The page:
The inhabitants MAKEDONIA EAST & THRACE (Region) GREECE - GTP - Greek Travel Pages

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Listed 22 sub titles with search on: The inhabitants  for wider area of: "MAKEDONIA EAST & THRACE Region GREECE" .


The inhabitants (22)

Ancient authors' reports

Ancient tribes

Dentheletae

DENTHELITIKI (Ancient area) KAVALA
Dentheletae (Dentheletai, Strab. vii. p. 318; Danthaletai, Steph. B.; Denseletae, Cic. in Pis. 34; Plin. iv. 11), a Thracian people who occupied a district called, after them, Dentheletica (Dantheletike, Ptol. iii. 11. § 8), which seems to have bordered on that occupied by the Maedi towards the SE., near the sources of the Strymon. Philip, son of Demetrius, in his fruitless expedition to the summit of Mount Haemus after rejoining his camp in Maedica, made an incursion into the country of the Dentheletae, for the sake of provision. (Liv. xl. 22.) (Comp. Polyb. xxiv. 6; Dion Cass. li. 23 ; Leake, Northern Greece, vol. iii. p. 474.)

Maedi

MEDIKI (Ancient country) KAVALA
  Maedi (Maidoi, Maidoi, Thue. ii. 98; Polyb. x. 41), a powerful people in the west of Thrace, dwelling near the sources of the Axius and Margus, and upon the southern slopes of Mt. Scomius. (Leake, Northern Greece, vol. iii. p. 472.) Strabo says that the Maedi bordered eastward on the Thunatae of Dardania (vii. p. 316), and that the Axius flowed through their territory (vii. p. 331). The latter was called Maedica (Maidike, Ptol. iii. 11. § 9; Liv. xxvi. 25, xl. 22). They frequently made incursions into Macedonia; but in B.C. 211, Philip V. invaded their territory, and took their chief town Iamphorina, which is probably represented by Vrania or Ivorina, in the upper valley of the Margus or Morava. (Liv. xxvi. 25.) We also learn from Livy (xl. 22) that the same king traversed their territory in order to reach the summit of Mt. Haemus; and that on his return into Macedonia he received the submission of Petra, a fortress of the Maedi. Among the other places in Maedica, we read of Phragandae (Liv. xxvi. 25) and Desudaba, probably the modern Kumanovo, on one of the confluents of the upper Axius. (Liv. xliv. 26.) The Maedi are said to have been of the same race as the Bithynians in Asia, and were hence called Maedobithyni (Steph. B. s. v. Maidoi; Strab. vii. p. 295). (Comp. Strab. vii. p. 316; Plin. iv. 11. s. 18.)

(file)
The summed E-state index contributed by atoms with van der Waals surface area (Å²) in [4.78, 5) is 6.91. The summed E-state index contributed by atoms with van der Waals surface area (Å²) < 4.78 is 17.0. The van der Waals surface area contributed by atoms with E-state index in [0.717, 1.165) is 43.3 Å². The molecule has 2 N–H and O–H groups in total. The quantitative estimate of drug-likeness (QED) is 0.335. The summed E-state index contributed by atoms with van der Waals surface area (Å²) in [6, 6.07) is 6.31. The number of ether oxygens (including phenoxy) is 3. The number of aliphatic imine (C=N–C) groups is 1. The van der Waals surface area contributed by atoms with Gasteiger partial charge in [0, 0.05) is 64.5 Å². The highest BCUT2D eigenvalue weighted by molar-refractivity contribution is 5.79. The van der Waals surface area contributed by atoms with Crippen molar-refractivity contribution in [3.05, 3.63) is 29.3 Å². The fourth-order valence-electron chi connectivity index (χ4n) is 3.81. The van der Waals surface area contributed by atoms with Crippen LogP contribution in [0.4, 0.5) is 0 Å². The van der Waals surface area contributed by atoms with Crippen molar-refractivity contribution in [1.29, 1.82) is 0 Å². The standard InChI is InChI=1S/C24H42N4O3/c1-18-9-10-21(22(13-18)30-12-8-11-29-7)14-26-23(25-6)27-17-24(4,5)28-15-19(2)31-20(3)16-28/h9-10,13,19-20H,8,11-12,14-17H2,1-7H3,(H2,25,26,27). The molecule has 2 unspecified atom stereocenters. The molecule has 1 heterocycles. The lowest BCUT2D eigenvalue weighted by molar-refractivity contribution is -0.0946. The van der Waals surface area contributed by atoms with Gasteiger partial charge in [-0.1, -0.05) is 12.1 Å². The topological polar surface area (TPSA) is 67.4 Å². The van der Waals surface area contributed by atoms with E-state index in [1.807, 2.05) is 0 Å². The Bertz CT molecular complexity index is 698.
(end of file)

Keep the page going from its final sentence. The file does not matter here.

This text is from: Dictionary of Greek and Roman Geography (1854) (ed. William Smith, LLD). Cited August 2004 from The Perseus Project URL below, which contains interesting hyperlinks


Odomanti

ODOMANTIKI (Ancient area) KAVALA
  Odomanti (Odomantoi, Herod. vii. 112; Thuc. ii. 101, v. 6; Steph. B. s. v.; Odomantes, Plin. iv. 18), a Paeonian tribe, who occupied the district, called after them, Odomantice (Odomantike, Ptol. iii. 13. § 31; Liv. xliv. 4; Odomantis, Steph. B.) This tribe were settled upon the whole of the great mountain Orbelus, extending along the NE. of the lower Strymonic plain, from about Meleniko and Demirissar to Zikhnd inclusive, where they bordered on Pangaeus, the gold and silver mines of which they worked with the Pieres and Satrae. (Herod. l. c.) Secure in their inaccessible position, they defied Megabazus. (Herod. v. 16.) The NW. portion of their territory lay to the right of Sitalces as he crossed Mt. Cercine; and their general situation agrees with the description of Thucydides (ii. 101), according to whom they dwelt beyond the Strymon to the N., that is to say, to the N. of the Lower Strymon, where, alone, the river takes such a course to the E. as to justify the expression. Cleon invited Polles, their chieftain, to join him with as many Thracian mercenaries as could be levied. (Thuc. v. 6; Aristoph. Acharn. 156, 164; Suid. s. v. apotethriaken; Leake, Northern Greece, vol. iii. pp. 210, 306, 465.)

This text is from: Dictionary of Greek and Roman Geography (1854) (ed. William Smith, LLD). Cited August 2004 from The Perseus Project URL below, which contains interesting hyperlinks


Odonianti

PAGGAIO (Mountain) KAVALA
Odonianti, a Thracian or Paeonian tribe inhabiting the range of Pangaeum (if the reading be right): Hdt. 5.16, Hdt. 7.112

Satrae